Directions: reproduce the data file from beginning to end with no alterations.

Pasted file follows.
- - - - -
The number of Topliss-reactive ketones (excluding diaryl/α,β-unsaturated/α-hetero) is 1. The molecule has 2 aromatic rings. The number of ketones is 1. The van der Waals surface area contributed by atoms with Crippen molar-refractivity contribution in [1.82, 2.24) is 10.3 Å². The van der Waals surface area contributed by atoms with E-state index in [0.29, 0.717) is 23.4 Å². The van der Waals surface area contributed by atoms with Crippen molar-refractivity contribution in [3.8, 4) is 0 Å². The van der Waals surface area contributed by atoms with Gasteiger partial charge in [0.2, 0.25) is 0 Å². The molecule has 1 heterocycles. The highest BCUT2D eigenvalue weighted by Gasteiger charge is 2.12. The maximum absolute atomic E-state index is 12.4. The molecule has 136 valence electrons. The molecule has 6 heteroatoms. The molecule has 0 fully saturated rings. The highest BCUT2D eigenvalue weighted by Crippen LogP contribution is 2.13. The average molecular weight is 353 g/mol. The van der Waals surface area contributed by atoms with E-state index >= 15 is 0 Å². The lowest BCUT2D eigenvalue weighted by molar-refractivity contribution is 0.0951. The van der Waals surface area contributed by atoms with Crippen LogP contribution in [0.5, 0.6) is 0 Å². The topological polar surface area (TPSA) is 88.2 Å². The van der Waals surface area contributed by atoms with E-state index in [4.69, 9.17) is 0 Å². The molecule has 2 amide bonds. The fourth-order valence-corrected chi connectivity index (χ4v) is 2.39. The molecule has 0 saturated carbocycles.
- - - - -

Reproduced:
The number of Topliss-reactive ketones (excluding diaryl/α,β-unsaturated/α-hetero) is 1. The molecule has 2 aromatic rings. The number of ketones is 1. The van der Waals surface area contributed by atoms with Crippen molar-refractivity contribution in [1.82, 2.24) is 10.3 Å². The van der Waals surface area contributed by atoms with E-state index in [0.29, 0.717) is 23.4 Å². The van der Waals surface area contributed by atoms with Crippen molar-refractivity contribution in [3.8, 4) is 0 Å². The van der Waals surface area contributed by atoms with Gasteiger partial charge in [0.2, 0.25) is 0 Å². The molecule has 1 heterocycles. The highest BCUT2D eigenvalue weighted by Gasteiger charge is 2.12. The maximum absolute atomic E-state index is 12.4. The molecule has 136 valence electrons. The molecule has 6 heteroatoms. The molecule has 0 fully saturated rings. The highest BCUT2D eigenvalue weighted by Crippen LogP contribution is 2.13. The average molecular weight is 353 g/mol. The van der Waals surface area contributed by atoms with E-state index >= 15 is 0 Å². The lowest BCUT2D eigenvalue weighted by molar-refractivity contribution is 0.0951. The van der Waals surface area contributed by atoms with Crippen LogP contribution in [0.5, 0.6) is 0 Å². The topological polar surface area (TPSA) is 88.2 Å². The van der Waals surface area contributed by atoms with E-state index in [4.69, 9.17) is 0 Å². The molecule has 2 amide bonds. The fourth-order valence-corrected chi connectivity index (χ4v) is 2.39. The molecule has 0 saturated carbocycles.